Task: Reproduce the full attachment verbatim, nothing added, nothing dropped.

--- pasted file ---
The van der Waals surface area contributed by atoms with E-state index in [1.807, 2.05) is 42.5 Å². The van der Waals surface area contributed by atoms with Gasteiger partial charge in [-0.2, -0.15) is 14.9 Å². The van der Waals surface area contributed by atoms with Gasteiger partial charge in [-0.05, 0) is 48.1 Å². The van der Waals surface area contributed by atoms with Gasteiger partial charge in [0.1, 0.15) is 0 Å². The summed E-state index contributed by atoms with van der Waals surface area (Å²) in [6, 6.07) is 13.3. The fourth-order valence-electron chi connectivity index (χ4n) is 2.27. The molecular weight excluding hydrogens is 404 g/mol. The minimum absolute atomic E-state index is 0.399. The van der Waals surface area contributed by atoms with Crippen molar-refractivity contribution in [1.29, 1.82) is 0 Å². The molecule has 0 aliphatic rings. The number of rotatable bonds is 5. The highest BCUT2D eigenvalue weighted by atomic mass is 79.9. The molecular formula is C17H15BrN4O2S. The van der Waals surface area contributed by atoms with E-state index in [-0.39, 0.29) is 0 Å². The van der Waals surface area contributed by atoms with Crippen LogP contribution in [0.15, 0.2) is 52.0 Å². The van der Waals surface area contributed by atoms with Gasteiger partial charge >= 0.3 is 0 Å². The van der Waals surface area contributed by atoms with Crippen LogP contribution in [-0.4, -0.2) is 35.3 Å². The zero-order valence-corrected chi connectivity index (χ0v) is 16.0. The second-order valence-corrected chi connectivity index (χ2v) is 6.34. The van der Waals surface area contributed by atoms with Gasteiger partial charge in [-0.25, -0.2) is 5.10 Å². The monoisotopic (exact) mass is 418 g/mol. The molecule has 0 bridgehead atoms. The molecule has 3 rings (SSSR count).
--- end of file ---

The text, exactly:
The van der Waals surface area contributed by atoms with E-state index in [1.807, 2.05) is 42.5 Å². The van der Waals surface area contributed by atoms with Gasteiger partial charge in [-0.2, -0.15) is 14.9 Å². The van der Waals surface area contributed by atoms with Gasteiger partial charge in [-0.05, 0) is 48.1 Å². The van der Waals surface area contributed by atoms with Gasteiger partial charge in [0.1, 0.15) is 0 Å². The summed E-state index contributed by atoms with van der Waals surface area (Å²) in [6, 6.07) is 13.3. The fourth-order valence-electron chi connectivity index (χ4n) is 2.27. The molecular weight excluding hydrogens is 404 g/mol. The minimum absolute atomic E-state index is 0.399. The van der Waals surface area contributed by atoms with Crippen molar-refractivity contribution in [1.29, 1.82) is 0 Å². The molecule has 0 aliphatic rings. The number of rotatable bonds is 5. The highest BCUT2D eigenvalue weighted by atomic mass is 79.9. The molecular formula is C17H15BrN4O2S. The van der Waals surface area contributed by atoms with E-state index in [-0.39, 0.29) is 0 Å². The van der Waals surface area contributed by atoms with Crippen LogP contribution in [0.15, 0.2) is 52.0 Å². The van der Waals surface area contributed by atoms with Gasteiger partial charge >= 0.3 is 0 Å². The van der Waals surface area contributed by atoms with Crippen LogP contribution in [-0.4, -0.2) is 35.3 Å². The zero-order valence-corrected chi connectivity index (χ0v) is 16.0. The second-order valence-corrected chi connectivity index (χ2v) is 6.34. The van der Waals surface area contributed by atoms with Gasteiger partial charge in [-0.25, -0.2) is 5.10 Å². The monoisotopic (exact) mass is 418 g/mol. The molecule has 0 bridgehead atoms. The molecule has 3 rings (SSSR count).